Three terrorists are shot and killed after fatally stabbing a police officer. A student activist group echoes social media accounts calling their deaths an "execution."
This warped reaction can only involve Israel and those bent on its destruction.
In this case, three Palestinians attacked and killed Israeli border police officer Hadas Malka outside Jerusalem's Damascus Gate before being killed by other officers nearby. Student's for Justice in Palestine (SJP) expressed its displeasure by sharing a Facebook post that states, "Three Palestinian teens were executed this evening by Zionist occupation forces at the Damascus Gate in occupied Jerusalem..."
ISIS claimed responsibility for Malka's murder. Hamas praised the attack, the Jerusalem Post reported, "but disputed Islamic State's claim, stating that the perpetrators were affiliated with the Popular Front for the Liberation of Palestine."
Terrorist organizations therefore are competing for credit in killing a 23-year-old woman. SJP could have condemned her death, or it could have stayed silent. Instead, it turned the attack into an opportunity to accuse Israel of wrongdoing.
Such twisted logic is entirely consistent for SJP.
Its University of Chicago chapter hosted convicted felon Rasmieh Odeh in May. Odeh spent 10 years in an Israeli prison after being convicted for her role in a 1969 Jerusalem supermarket bombing that killed two students.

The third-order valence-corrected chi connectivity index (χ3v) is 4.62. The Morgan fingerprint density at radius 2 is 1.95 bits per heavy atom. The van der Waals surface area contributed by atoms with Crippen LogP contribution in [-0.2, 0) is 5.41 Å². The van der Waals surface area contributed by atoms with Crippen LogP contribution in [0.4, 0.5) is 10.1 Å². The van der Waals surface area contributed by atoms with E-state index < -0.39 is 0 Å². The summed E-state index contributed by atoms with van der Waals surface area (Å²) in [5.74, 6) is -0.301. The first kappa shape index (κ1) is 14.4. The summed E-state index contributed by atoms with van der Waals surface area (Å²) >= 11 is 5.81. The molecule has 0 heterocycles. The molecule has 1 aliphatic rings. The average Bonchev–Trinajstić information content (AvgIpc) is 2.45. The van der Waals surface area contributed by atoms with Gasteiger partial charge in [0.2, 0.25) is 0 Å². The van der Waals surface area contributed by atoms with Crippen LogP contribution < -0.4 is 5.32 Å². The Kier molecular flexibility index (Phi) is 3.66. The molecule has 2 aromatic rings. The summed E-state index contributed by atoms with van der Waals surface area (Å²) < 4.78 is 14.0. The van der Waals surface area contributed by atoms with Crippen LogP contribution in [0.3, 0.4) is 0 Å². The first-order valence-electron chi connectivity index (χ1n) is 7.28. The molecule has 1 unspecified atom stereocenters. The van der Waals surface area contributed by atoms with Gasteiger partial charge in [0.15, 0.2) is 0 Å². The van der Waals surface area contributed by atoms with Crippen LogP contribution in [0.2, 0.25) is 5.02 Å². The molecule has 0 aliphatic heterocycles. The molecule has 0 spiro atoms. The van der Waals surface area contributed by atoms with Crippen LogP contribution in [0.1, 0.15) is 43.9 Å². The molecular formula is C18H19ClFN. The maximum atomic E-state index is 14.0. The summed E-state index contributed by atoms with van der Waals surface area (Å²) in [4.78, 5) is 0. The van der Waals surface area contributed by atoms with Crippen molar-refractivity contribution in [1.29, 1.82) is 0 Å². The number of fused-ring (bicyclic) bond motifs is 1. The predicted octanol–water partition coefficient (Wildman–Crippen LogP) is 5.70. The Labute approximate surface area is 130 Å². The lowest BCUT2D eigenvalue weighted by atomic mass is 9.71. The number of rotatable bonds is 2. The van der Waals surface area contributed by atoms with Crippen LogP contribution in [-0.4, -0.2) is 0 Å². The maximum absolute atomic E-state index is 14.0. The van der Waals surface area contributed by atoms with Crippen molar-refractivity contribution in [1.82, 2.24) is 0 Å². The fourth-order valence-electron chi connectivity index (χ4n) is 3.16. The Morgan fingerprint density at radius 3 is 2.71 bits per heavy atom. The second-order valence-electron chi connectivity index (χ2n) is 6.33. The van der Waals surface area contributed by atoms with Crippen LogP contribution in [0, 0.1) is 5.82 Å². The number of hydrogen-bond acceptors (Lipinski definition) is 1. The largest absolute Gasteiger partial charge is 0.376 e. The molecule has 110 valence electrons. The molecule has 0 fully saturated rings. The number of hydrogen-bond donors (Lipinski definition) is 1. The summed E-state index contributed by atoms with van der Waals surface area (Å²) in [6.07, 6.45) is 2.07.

SJP's New York University chapter managed to turn the controversial police shootings of Alton Sterling and Philando Castile into an attack on Israel exactly one year ago: "We must remember that many US police departments train with the #IsraeliDefenseForces," the group wrote on it Facebook page. "The same forces behind the genocide of black people in America are behind the genocide of Palestinians."
The Fordham University dean of students faced backlash after banning an SJP chapter on his campus because he said it was hard to accept a group whose entire focus was delegitimizing one country only, Israel.
SJP consistently spews anti-Semitic sentiments as well as hatred for the state of Israel. As such, it is quite skilled at making noise and getting attention, but less successful in accomplishing any of its goals.
This article was originally published by The Investigative Project on Terrorism under the title "Students for Justice in Palestine Normalizes Hatred"